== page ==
A massive 30% reduction in air pollution could be achieved by ‘greening up’ city streets, according to research published today (July 18) in the Environmental Science and Technology journal.
Scientists at the Universities of Birmingham and Lancaster (UK) have found that trees, bushes and other greenery growing in the concrete-and-glass ‘urban canyons’ would deliver cleaner air at the roadside where most of us are exposed to the highest pollution levels.
And, they found that this can be implemented on a street-by-street without the need for large-scale and expensive initiatives.
Plants in cities clean the air by removing nitrogen dioxide and microscopic particulate matter, both of which are harmful to human health. These pollutants are significant problems in cities in developed and developing countries. For instance, the Environmental Audit Committee estimates that outdoor air pollution causes 35,000-50,000 premature deaths per year in the UK.
The researchers have found that, because pollution cannot easily escape street canyons, ‘green walls’ of grass, climbing ivy and other plants have a better opportunity than previously thought to act as an air pollution filter. Instead of reducing pollution by 1 or 2%, reductions of more than ten times this magnitude could be achieved, according to this study.
Using a computer model that captures the trapping of air in street canyons, as well as the hundreds of chemical reactions that can affect pollution concentrations, the research team could distinguish the effects of plants in canyons from those of plants in parks or on roofs. Green walls emerged as clear winners in terms of pollutant removal. Street trees were also effective, but only in less polluted streets where the tree crowns did not cause pollution to be trapped at ground level.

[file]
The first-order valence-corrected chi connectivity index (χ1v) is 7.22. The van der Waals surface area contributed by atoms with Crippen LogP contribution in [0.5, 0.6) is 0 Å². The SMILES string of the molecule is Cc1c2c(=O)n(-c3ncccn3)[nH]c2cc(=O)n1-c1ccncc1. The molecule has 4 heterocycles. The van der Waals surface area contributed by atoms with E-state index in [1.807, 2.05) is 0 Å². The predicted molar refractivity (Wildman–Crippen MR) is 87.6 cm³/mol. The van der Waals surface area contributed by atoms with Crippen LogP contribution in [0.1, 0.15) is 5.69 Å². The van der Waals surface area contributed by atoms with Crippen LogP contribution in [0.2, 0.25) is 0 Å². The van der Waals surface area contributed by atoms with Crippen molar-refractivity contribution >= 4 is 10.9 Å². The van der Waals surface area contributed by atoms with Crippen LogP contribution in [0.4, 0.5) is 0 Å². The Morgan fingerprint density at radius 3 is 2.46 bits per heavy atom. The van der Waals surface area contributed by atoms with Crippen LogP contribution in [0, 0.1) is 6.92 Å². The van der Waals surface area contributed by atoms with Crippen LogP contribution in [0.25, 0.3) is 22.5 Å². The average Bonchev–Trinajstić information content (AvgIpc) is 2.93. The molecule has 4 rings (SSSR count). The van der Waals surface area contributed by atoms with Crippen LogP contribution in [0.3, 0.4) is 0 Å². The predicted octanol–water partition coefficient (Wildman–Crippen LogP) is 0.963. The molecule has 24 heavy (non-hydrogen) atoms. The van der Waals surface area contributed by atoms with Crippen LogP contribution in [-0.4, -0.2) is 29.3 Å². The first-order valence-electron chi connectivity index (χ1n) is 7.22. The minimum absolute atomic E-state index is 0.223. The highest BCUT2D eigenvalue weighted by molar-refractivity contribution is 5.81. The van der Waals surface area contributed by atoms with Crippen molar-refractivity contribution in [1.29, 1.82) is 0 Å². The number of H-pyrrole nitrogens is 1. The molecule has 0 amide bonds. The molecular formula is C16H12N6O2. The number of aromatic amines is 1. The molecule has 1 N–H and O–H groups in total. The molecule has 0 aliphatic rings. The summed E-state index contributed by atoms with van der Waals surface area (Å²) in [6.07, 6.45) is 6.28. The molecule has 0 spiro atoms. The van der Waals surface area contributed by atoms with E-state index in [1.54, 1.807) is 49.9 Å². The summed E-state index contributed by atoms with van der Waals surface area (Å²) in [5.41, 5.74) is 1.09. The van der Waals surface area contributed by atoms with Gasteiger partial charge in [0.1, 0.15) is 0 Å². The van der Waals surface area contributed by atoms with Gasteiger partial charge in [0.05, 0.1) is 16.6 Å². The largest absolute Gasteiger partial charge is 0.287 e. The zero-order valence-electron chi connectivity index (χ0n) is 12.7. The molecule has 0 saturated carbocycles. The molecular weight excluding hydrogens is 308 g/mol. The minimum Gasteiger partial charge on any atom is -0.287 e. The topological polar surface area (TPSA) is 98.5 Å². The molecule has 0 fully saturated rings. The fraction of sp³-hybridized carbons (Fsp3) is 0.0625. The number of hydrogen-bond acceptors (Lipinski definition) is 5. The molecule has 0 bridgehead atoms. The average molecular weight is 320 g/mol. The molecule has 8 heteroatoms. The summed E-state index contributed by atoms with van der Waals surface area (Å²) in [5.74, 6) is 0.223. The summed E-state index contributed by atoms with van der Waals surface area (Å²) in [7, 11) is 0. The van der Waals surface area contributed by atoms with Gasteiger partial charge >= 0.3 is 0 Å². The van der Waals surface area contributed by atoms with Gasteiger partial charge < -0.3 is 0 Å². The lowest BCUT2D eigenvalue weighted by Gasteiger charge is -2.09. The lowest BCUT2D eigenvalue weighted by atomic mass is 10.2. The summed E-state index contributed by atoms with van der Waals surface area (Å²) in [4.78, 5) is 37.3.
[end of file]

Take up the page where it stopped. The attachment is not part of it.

The researchers even suggest building plant-covered “green billboards” in these urban canyons to increase the amount of foliage.
For the first time, the study predicts that a significant effect on pollution could be achieved on a street-by-street basis.
Professor Rob MacKenzie, from the University of Birmingham, told AirQualityNews.com: “The amount of pollution that plants can remove from street canyon air is much greater than previously thought – as much as ten times greater. The impact depends on how much greenery. The number we quote in the abstract is up to 40% for nitrogen dioxide and 60% for particulate matter.
“It is substantial especially when you consider all that is being done to remove concentrations at urban roadsides – such as scrapping old cars, adding catalytic converters to cars, and bringing in the congestion charge – have not all produced the results needed.”
He added: “The benefit of green walls is that they clean up the air coming into and staying in the street canyon – planting more of these in a strategic way, could be a relatively easy way to take control of our local pollution problems.”
Dr Tom Pugh, from Lancaster University, said: “More care needs to be taken as to how and where we plant vegetation in our towns and cities, so that it does not suffer from drought, become heat stressed, vandalised, or interact negatively with other aspects of our urban areas, and can carry out the very important job of filtering our air.”
The research was welcomed by Transport for London (TfL), the local government body responsible for most transport in the capital.
Two weeks ago, TfL was criticised for investing in green walls rather than tackling emissions at source (see AirQualityNews.com story).
Nicola Cheetham, head of environment at TfL, said: “I am pleased that this research adds to our knowledge of the benefits of green infrastructure and the optimum locations for placing green walls in transport corridors.
“The publication of the results coincides with the completion of TfL’s second green wall at The Mermaid, Blackfriars, installed as part of the Clean Air Fund programme. Our own research, conducted by Imperial College London, shows the ability of different plants to trap particulate matter. The bringing together of these various strands of research will help to inform the planners, designers and green infrastructure professionals who are responsible for the provision and management of green infrastructure in our towns and cities.”